Universalist Christians who have experience of institutional Unitarian Universalism sometimes wonder, “How did I end up here?” There is little support for Christian proclamation, and explaining one’s place – as a Christian or a Unitarian Universalist – usually takes on a defensive tone. You begin to wonder what connections remain. Are there any left?
This is a challenge, and one option might be to strike off to another church or a group of independent universalists. But there are continuing connections, apart from the financial and institutional; for one, there’s a perceptible and continuous thread affirming Universalism in public professions. Let’s start with the 1935 Washington Avowal, the last standard of fellowship before the Universalists consolidated with the Unitarians. The 1935 avowal is an interpretation of the 1899 Five Principles statement, which is itself an interpretation of the 1803 Winchester Profession. They stand together, accenting but not actually replacing one another. (This viewpoint towards continuity might also encourage you.)
The “working end” of the Washington Avowal appeared liturgically for many years, so may be familiar to many of you. It reads:
We avow our faith in God as Eternal and All-conquering Love, in the spiritual leadership of Jesus, in the supreme worth of every human personality, in the authority of truth known or to be known, and in the power of men of good-will and sacrificial spirit to overcome evil and progressively establish the Kingdom of God.
The same highlighted phrase appears in the original (1961) Principles of the Unitarian Universalist Association; a direct link!
To affirm, defend and promote the supreme worth of every human personality, the dignity of man, and the use of the democratic method in human relationships
It reappears in 1985, with the current Principles and Purposes: The inherent worth and dignity of every person
The Washington Avowal is the anthropological flipside of a core Universalist theological assertion: that God is concerned for the welfare of humanity, made in earlier professions: that the Bible contains “a revelation of the character of God, and of the duty, interest and final destination of mankind” (1803) and “the final harmony of all souls with God” (1899). These should be read with a sense of nobility. As Universalist custom places a value in debate, tolerance of diversity of opinion and the exercise of intelligence. God’s concern for us, it follows, is not the concern for a mindless object, or something mass-produced and interchangeable. We are valuable because we are human beings, and not because dignity is otherwise bestowed upon us. Supreme worth is both universal and particular, and this is a theological value the Universalists championed when few if any others would.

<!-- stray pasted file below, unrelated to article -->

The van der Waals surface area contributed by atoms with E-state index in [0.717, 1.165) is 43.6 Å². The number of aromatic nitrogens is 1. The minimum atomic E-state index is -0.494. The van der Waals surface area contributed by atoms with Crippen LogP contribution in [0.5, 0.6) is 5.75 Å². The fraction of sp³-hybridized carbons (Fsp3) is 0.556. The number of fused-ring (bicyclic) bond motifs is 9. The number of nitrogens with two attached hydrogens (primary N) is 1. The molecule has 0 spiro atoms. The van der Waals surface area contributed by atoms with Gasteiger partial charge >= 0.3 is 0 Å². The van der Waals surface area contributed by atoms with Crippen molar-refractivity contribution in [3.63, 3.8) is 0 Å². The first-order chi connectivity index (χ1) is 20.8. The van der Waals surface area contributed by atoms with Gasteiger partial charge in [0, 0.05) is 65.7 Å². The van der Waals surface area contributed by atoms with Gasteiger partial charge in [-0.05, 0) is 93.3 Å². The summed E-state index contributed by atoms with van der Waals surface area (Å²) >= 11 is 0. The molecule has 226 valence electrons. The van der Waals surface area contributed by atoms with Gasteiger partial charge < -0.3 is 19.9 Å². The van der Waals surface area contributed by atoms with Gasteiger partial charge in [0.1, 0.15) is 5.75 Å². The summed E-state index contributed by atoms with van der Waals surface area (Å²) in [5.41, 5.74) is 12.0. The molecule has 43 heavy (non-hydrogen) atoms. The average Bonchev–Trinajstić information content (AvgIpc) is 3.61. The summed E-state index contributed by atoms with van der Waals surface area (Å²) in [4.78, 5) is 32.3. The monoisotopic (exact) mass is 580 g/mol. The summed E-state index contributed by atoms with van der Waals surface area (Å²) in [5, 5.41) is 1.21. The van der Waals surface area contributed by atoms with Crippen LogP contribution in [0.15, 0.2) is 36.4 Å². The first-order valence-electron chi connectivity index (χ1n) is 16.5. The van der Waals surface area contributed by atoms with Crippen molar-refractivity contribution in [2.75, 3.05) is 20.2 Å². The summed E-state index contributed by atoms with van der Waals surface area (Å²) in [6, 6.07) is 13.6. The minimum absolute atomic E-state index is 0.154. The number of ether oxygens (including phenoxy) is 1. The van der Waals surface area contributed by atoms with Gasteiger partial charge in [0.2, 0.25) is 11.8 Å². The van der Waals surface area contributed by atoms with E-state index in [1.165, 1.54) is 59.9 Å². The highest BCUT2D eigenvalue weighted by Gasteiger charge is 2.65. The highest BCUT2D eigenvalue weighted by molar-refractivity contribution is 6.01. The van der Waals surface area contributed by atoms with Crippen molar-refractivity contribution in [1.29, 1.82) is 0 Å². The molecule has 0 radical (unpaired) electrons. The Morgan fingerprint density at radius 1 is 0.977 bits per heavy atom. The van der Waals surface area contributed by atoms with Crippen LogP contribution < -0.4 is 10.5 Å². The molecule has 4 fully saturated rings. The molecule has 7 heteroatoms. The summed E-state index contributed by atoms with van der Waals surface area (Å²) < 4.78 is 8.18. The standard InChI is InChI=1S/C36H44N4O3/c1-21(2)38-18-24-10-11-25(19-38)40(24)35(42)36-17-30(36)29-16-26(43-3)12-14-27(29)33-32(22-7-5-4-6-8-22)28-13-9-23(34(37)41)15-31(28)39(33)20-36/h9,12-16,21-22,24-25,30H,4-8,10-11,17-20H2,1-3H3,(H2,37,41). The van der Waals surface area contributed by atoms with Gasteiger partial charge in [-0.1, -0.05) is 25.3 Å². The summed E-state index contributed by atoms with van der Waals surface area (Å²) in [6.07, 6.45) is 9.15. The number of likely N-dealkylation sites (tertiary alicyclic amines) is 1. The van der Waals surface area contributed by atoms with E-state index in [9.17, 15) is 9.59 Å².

And as for our status among Unitarian Universalists today: one way of looking to the current Principles and Purposes – and recall they were developed in a political process that vexed Christians and others – is to see its theological statements about human beings as one facet of a larger theological discourse that can also include God, the natural world and the future. Just because it doesn’t spell it out doesn’t mean it isn’t there. If that is reassuring.
In case you missed it last Sunday, recall the emphasis Universalists place on All Souls Sunday: the first Sunday of November, commended by the Universalist General Convention “for a special celebration of our distinguishing doctrine, the Scriptural truth that all souls are God’s children, and that finally, by His grace attending them, they will all be saved from the power of sin, and will live and reign with Him forever in holiness and happiness.”
Also please tell your friends and associates about the Universalist Christian Initiative. They can sign up for these updates at http://universalistchristian.org/join/.
(The Rev.) Scott Wells